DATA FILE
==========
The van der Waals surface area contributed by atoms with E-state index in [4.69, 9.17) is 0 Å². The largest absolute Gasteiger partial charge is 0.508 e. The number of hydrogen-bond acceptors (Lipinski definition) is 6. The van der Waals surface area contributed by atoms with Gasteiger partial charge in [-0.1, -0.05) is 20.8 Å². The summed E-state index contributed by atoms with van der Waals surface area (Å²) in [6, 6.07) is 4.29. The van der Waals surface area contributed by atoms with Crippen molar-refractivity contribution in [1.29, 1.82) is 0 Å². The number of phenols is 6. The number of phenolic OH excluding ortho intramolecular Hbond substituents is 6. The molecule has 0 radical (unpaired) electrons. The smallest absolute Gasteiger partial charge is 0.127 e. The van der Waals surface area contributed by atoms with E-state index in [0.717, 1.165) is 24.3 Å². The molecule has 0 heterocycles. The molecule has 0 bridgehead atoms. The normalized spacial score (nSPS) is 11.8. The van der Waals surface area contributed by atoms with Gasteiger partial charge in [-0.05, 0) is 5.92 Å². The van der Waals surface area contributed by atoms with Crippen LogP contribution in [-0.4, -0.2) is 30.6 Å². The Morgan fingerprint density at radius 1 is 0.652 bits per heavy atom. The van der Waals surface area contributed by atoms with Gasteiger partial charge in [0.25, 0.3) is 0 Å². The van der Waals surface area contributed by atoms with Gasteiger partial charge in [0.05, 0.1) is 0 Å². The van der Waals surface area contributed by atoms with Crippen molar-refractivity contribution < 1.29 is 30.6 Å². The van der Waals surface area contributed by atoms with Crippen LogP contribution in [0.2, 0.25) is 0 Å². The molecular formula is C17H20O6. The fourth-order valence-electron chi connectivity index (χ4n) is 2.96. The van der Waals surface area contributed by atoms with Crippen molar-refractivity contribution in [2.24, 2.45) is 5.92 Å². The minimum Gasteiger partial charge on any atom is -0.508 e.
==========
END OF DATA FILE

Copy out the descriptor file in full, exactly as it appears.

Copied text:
The van der Waals surface area contributed by atoms with E-state index in [4.69, 9.17) is 0 Å². The largest absolute Gasteiger partial charge is 0.508 e. The number of hydrogen-bond acceptors (Lipinski definition) is 6. The van der Waals surface area contributed by atoms with Gasteiger partial charge in [-0.1, -0.05) is 20.8 Å². The summed E-state index contributed by atoms with van der Waals surface area (Å²) in [6, 6.07) is 4.29. The van der Waals surface area contributed by atoms with Crippen molar-refractivity contribution in [1.29, 1.82) is 0 Å². The number of phenols is 6. The number of phenolic OH excluding ortho intramolecular Hbond substituents is 6. The molecule has 0 radical (unpaired) electrons. The smallest absolute Gasteiger partial charge is 0.127 e. The van der Waals surface area contributed by atoms with E-state index in [0.717, 1.165) is 24.3 Å². The molecule has 0 heterocycles. The molecule has 0 bridgehead atoms. The normalized spacial score (nSPS) is 11.8. The van der Waals surface area contributed by atoms with Gasteiger partial charge in [-0.05, 0) is 5.92 Å². The van der Waals surface area contributed by atoms with Crippen LogP contribution in [-0.4, -0.2) is 30.6 Å². The Morgan fingerprint density at radius 1 is 0.652 bits per heavy atom. The van der Waals surface area contributed by atoms with Gasteiger partial charge in [0.25, 0.3) is 0 Å². The van der Waals surface area contributed by atoms with Gasteiger partial charge in [0.05, 0.1) is 0 Å². The van der Waals surface area contributed by atoms with Crippen molar-refractivity contribution < 1.29 is 30.6 Å². The van der Waals surface area contributed by atoms with Crippen LogP contribution in [0.2, 0.25) is 0 Å². The molecular formula is C17H20O6. The fourth-order valence-electron chi connectivity index (χ4n) is 2.96. The van der Waals surface area contributed by atoms with Crippen molar-refractivity contribution in [2.24, 2.45) is 5.92 Å². The minimum Gasteiger partial charge on any atom is -0.508 e.